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Extract from Aquafaba • By Sébastien Kardinal and Laura VeganPower • Published by Grub Street Publishing

About

Cost
$ $ $ $ $
Difficulty
• • • • •
Time
10 mins
Serves
4

Aquafaba
Contrary to popular belief, this dessert isn’t from Russia, but actually arrived from New Zealand. It was named after a Russian ballerina from the early 20th century, Anna Pavlova. It consists of a meringue base topped with whipped cream and fruit. It can be customised as much as you like, which is exactly what we’ve done.

Makes 4 nests - preparation time: 10 minutes - cooking time: 1 hour

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© 2018 Sébastien Kardinal / Grub Street Publishing · Reproduced with permission.
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  • Step 1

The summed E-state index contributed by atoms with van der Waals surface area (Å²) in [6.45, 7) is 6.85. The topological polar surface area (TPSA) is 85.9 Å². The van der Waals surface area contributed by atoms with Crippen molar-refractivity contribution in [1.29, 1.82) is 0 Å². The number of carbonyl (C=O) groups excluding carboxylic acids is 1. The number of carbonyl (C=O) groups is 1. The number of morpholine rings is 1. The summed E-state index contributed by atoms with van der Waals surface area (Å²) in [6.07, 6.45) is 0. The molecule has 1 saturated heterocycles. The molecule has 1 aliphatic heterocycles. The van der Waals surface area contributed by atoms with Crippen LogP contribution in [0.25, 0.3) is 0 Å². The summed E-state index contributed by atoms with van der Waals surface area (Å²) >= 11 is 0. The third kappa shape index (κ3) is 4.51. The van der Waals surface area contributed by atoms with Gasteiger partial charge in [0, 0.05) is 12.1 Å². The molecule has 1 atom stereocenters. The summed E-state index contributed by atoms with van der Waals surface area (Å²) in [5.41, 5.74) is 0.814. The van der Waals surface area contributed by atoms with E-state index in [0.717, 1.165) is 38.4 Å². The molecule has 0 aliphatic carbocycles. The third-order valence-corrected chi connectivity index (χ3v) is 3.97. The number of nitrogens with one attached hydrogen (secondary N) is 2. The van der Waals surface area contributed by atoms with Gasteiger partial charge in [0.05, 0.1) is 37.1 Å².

Preheat the oven to 120°C/250°F/gas ½. Pour the aquafaba, vanilla extract and lemon juice into the stand mixer. Whisk at full power and sprinkle in the guar gum. Leave to whisk for a few minutes. When the mix becomes frothy and white, but hasn’t yet formed soft peaks, gradually add the granulated sugar. Whisk for 3 to 5 minutes until it forms soft peaks.

  • Step 2

    Add the yuzu zest and finish by gradually adding the icing sugar. Leave to whisk for 15 seconds longer and, then, use to fill a pastry bag with a thick nozzle (star or round).

  • Step 3

    Pipe the pavlovas 3 cm high on a baking tray covered with baking paper. To get 4 equally sized pavlovas, draw circles around a bowl (11 cm in diameter) using a pencil. Then, make a dip in the middle, using the back of a spoon to form peaks around the edges, like a well.

  • Step 4

    Cook for 1 hour, without opening the oven. Once the meringues are cooked, leave to cool and rest for a few hours.

  • Step 5

    Fill the pavlovas with vegan chantilly cream and add some amarena cherries with a drizzle of syrup on top. Add a dusting of icing sugar and serve.

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